Uganda receives seven bids for six oil exploration blocks

March 05, 2016 | Licensing & Concessions, Uganda

Kampala, Uganda | – The Ugandan Government has received seven bids for six oil exploration blocks in the Albertine rift basin, close to the border with Democratic Republic of Congo (DRC), with concern expressed by environmental groups.

The Ugandan Ministry of Energy and Mineral Development said that the winners will be selected and deals will be signed by the end of June.

As estimated by government geologists, commercial oil deposits at DRC are set to total six billion barrels.

Located in Ngassa, Tai Tai and Karuka, Mvule, Turaco, Kanywantaba and Ngaji, the six blocks cover approximatelyl of 3,000km². Commercial oil production is expected by 2018.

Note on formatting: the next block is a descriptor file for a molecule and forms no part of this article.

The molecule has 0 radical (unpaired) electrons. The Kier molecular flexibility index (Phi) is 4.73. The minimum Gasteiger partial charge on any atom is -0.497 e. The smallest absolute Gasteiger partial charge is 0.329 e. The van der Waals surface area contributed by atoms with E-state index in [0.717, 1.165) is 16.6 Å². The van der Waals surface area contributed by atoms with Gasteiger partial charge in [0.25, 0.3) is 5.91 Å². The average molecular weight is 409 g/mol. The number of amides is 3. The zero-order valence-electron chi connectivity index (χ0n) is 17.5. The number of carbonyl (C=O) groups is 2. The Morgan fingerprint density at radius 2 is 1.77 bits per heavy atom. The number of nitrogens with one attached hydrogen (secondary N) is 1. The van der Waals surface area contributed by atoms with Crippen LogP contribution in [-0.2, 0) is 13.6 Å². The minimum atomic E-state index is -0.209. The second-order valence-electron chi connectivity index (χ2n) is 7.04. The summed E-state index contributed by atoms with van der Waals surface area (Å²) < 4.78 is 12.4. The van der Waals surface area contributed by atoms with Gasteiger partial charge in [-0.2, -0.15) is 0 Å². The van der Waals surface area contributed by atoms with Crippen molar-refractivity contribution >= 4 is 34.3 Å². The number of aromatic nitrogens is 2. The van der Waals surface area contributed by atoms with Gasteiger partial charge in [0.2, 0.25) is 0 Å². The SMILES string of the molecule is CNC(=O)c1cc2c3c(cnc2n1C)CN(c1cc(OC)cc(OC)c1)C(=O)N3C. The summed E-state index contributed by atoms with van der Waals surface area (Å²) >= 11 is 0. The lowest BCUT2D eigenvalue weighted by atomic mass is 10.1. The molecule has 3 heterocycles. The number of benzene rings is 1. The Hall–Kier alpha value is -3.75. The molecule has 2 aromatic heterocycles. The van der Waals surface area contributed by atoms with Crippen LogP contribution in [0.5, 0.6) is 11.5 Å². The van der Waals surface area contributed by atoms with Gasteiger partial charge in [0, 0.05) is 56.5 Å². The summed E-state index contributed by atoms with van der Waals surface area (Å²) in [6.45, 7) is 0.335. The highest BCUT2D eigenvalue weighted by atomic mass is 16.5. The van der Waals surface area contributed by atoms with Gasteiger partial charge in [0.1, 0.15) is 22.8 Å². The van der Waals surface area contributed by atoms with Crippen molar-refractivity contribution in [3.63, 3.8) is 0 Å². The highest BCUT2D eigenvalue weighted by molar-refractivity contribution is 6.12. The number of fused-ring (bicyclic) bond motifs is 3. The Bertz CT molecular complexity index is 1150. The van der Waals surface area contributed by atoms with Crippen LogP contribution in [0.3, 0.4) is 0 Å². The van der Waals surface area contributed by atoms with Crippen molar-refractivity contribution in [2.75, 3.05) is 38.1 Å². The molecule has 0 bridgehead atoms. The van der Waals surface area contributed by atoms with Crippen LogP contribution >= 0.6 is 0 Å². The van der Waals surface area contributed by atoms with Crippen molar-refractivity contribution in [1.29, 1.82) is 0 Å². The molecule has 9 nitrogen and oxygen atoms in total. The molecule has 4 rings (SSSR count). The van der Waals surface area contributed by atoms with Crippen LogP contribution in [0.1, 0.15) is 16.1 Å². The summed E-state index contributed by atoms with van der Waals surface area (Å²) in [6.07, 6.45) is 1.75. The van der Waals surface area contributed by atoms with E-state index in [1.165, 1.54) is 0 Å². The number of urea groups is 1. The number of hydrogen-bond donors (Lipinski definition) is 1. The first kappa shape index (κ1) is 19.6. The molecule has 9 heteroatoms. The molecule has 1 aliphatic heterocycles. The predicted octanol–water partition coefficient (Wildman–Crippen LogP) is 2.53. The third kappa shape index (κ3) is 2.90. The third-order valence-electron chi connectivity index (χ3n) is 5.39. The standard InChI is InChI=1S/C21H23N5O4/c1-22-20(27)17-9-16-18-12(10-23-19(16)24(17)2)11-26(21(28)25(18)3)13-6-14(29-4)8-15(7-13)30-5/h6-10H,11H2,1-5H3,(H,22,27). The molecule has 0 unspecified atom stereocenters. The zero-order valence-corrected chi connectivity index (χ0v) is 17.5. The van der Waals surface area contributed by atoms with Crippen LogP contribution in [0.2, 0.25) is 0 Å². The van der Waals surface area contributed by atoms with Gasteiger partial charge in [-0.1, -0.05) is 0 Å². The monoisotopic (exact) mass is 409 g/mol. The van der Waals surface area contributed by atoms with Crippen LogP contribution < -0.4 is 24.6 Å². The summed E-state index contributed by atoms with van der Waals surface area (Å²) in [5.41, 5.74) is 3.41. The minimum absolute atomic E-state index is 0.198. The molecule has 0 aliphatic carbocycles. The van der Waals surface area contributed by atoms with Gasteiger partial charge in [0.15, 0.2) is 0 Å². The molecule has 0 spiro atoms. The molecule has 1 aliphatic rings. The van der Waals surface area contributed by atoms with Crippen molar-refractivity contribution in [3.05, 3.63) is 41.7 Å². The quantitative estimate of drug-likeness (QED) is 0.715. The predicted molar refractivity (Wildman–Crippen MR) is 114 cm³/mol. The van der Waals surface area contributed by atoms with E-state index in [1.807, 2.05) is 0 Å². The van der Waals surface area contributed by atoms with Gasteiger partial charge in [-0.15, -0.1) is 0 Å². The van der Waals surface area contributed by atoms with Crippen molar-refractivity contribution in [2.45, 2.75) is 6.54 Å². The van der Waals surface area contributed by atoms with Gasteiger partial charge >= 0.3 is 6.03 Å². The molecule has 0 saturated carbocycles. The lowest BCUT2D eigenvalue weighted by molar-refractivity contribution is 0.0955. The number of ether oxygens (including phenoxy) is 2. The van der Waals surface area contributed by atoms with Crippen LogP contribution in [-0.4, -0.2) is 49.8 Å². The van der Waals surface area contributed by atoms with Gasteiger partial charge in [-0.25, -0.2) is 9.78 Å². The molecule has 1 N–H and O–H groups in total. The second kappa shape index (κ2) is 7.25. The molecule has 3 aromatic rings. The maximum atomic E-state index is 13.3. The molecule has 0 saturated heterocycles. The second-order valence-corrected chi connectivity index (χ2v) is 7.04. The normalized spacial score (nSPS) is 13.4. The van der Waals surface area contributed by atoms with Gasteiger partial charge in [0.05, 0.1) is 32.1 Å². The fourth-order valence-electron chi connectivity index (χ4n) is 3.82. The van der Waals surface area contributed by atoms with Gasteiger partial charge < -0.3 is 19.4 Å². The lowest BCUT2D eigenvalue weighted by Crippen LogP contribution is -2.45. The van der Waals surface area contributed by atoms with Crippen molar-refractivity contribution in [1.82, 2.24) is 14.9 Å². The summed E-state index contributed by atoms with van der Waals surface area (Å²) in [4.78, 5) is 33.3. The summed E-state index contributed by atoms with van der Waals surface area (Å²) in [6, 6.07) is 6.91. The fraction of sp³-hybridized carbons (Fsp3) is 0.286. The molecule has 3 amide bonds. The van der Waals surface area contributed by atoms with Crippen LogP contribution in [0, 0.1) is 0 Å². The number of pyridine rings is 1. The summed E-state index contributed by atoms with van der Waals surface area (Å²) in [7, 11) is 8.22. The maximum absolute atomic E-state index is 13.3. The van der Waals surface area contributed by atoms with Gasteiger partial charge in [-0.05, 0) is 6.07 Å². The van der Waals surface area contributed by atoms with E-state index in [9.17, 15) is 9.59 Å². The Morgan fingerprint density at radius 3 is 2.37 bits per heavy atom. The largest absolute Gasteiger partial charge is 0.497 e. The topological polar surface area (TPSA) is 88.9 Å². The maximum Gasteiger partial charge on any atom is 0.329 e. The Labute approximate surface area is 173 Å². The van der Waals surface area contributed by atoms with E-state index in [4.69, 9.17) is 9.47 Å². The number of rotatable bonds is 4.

The bidders are from Australia, Nigeria, Canada and the US.

The first competitive bidding round for the exploration blocks was announced in February 2015 and bidding documents were issued to 16 companies in October 2015.

George Boden from Global Witness said: “Oil contracts can last for 30 years or more, and oil exploration can do irreversible damage to both people and environment.

“The government should carry out careful checks into the background of each company and publish the details of all of their real owners to ensure that they are suitable for the job and that there is no conflict of interest.”

The organisation said that all of the oil blocks in the existing licencing round overlap with environmentally protected areas.

However, the Ngaji block is of particular concern as the area covers half of Lake Edward and large part of Queen Elizabeth National Park.

It also forms part of the same ecosystem as Africa’s oldest national park Virunga and a UNESCO World Heritage site.

Oil exploration in this block could risk oil spill or leaks into the lake, impacting food and water security for many people.